Brazil’s and Mexico’s economies collapsed almost simultaneously in the early 1980s. Their respective outputs per worker have remained in a state of near stagnation since then. We develop a comparative analysis to better understand what went wrong. Macroeconomic magnitudes (capital accumulation and technical progress) exhibit more similarities than differences.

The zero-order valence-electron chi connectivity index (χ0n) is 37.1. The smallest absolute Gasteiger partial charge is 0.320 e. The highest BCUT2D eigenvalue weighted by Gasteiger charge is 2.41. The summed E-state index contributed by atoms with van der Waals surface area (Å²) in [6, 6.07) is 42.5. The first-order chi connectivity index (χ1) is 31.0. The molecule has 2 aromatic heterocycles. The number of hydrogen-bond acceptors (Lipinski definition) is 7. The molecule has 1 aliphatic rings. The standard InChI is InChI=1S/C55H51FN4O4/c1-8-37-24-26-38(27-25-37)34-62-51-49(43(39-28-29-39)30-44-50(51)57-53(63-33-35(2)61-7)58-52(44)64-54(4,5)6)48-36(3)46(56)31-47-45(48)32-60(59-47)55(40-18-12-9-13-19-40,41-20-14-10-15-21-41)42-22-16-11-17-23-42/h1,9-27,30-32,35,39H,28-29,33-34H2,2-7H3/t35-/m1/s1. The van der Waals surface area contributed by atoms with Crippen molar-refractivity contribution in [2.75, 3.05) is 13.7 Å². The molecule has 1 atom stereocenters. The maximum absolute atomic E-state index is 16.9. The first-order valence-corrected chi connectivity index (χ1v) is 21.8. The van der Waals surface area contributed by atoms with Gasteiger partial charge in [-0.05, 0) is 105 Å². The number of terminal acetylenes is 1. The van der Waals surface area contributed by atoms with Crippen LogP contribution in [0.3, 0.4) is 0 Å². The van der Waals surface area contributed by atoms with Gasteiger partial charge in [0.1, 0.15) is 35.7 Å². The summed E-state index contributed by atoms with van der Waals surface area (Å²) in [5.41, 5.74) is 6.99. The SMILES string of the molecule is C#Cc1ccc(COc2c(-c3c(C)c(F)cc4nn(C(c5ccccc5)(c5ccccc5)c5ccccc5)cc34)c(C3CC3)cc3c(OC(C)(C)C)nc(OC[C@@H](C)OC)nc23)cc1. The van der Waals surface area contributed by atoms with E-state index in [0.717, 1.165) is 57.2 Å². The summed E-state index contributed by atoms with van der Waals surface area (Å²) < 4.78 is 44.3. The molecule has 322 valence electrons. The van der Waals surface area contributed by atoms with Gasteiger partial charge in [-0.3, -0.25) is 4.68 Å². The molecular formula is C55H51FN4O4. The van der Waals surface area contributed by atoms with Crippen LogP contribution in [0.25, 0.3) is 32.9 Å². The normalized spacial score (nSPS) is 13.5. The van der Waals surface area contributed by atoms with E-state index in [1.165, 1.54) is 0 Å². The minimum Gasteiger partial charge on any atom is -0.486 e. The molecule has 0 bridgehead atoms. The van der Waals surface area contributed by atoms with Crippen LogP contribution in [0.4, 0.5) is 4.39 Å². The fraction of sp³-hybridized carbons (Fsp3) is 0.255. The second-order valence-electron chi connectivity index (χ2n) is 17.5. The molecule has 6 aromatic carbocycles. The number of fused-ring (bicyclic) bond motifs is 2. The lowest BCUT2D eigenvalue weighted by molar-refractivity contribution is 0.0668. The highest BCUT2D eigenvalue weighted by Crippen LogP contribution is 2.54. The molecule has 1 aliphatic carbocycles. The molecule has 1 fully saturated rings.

These appear more starkly when productivity changes are analyzed at disaggregated levels: by regions, sectors of activity, tradability, firm size, and labor-market informality. Our empirical findings are consistent with a view that Brazil’s economic failure is linked to excessive protectionism; Mexico’s to heightened domestic polarization.